Tag Archives: Sogetsu

2018 Ron Brown Demonstration & Workshop

Article by Susan Hoe

The “oohs” and “ahs” coming from the audience was in response to the creativity of Master Teacher Ron Brown’s dynamic Sogetsu demonstration. His expertise thrilled the ikebana enthusiasts at the Palo Verde Room in the Maricopa Cooperative Extension this past Saturday, October 6.

Working with materials that ranged from large monstera leaves and bright yellow sunflowers to the delicate and bright orange Mexican bird of paradise (a favorite of Ron’s), he deftly created eleven beautiful arrangements using a variety of flowers, leaves, palms, and dried materials. Some were ordered from Hawaii (including monstera leaves, red and pink torch gingers, birds of paradise, and pale-colored anthuriums), while others were gathered from the nearby yards of Retta Marconi-Dooly and Carol Brecker, with local florists filling in the rest.

Since the art of ikebana focuses not just on the floral materials but how well they harmonize with the container, Ron selected a wide array of vessels, some traditional (such as a round, low suiban), others modern, and still others wholly original.

With an uncanny talent for turning mundane simple objects into exciting new receptacles or accents for ikebana arrangements, Ron’s ability was front and center as he used unique containers that he had constructed out of living as well as inorganic materials. One uncommon container that he featured was made from a very pretty lace placemat.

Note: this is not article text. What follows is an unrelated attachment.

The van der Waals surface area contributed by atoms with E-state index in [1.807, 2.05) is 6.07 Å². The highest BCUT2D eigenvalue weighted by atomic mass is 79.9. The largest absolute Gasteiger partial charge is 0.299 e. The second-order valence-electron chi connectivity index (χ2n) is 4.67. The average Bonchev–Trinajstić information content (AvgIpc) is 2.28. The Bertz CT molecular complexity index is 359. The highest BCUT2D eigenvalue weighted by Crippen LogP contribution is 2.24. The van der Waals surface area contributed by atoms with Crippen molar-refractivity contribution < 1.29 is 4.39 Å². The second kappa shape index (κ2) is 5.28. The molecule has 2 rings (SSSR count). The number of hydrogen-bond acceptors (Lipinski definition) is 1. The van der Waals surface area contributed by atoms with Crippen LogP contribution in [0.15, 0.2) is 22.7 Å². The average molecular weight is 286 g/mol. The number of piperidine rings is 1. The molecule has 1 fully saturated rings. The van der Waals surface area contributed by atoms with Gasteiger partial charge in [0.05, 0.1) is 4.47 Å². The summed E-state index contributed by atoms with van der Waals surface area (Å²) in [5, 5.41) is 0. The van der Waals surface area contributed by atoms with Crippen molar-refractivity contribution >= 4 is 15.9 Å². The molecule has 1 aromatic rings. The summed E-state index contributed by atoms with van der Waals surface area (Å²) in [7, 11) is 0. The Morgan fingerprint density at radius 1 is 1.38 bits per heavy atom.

Another original creation that excited the audience was a trio of bamboo “vases” Ron created by partially splitting lengths of black bamboo and connecting them together to form a set of linear vessels. The small hollow bamboo opening at the top of each structure was filled with water so he could arrange a colorful spray of floral materials in each one to cap off the tall slim stems of the split bamboo.

Ron also created three miniature arrangements in tiny glass bottles, which he loosely wrapped with colored bendable wires for interest. He placed a single blossom (including a yellow mini pom, a purple mini carnation allium, and an orange Mexican bird of paradise) in each bottle, which he feels “forces” the viewer to look closely and appreciate the delicate features of each single bloom—an experience they may miss when the same flowers are used in bunches on a larger arrangement.

In contrast, his largest piece was a spectacular five-foot structure that was built upon a metal frame (made by artist Ping Wei). Selecting diverse materials that ranged from dried brown palm tree bark to succulent green fire sticks, red and pink torch gingers, and vivid birds of paradise, the arrangement provided a rousing end to his demonstration.

A light lunch was served, and materials (including horsetail reeds, hala and flax leaves plus a perfect, single anthurium) were passed out for the workshop portion of the program. Attendees created their own arrangements using either an upright or low bowl container. Following the technique that Ron demonstrated, they inserted wires through their hollow horsetail reeds, which allowed them to bend and manipulate the thin reeds into a myriad of new three-dimensional shapes. Hala and flax leaves were creatively added to each arrangement, which was completed by the perfect placement of the single anthurium.

As part of the ikebana study process, Sensei Ron took the time to evaluate every arrangement, tweaking the students’ work while explaining why and how the pieces could be improved—a great learning exercise.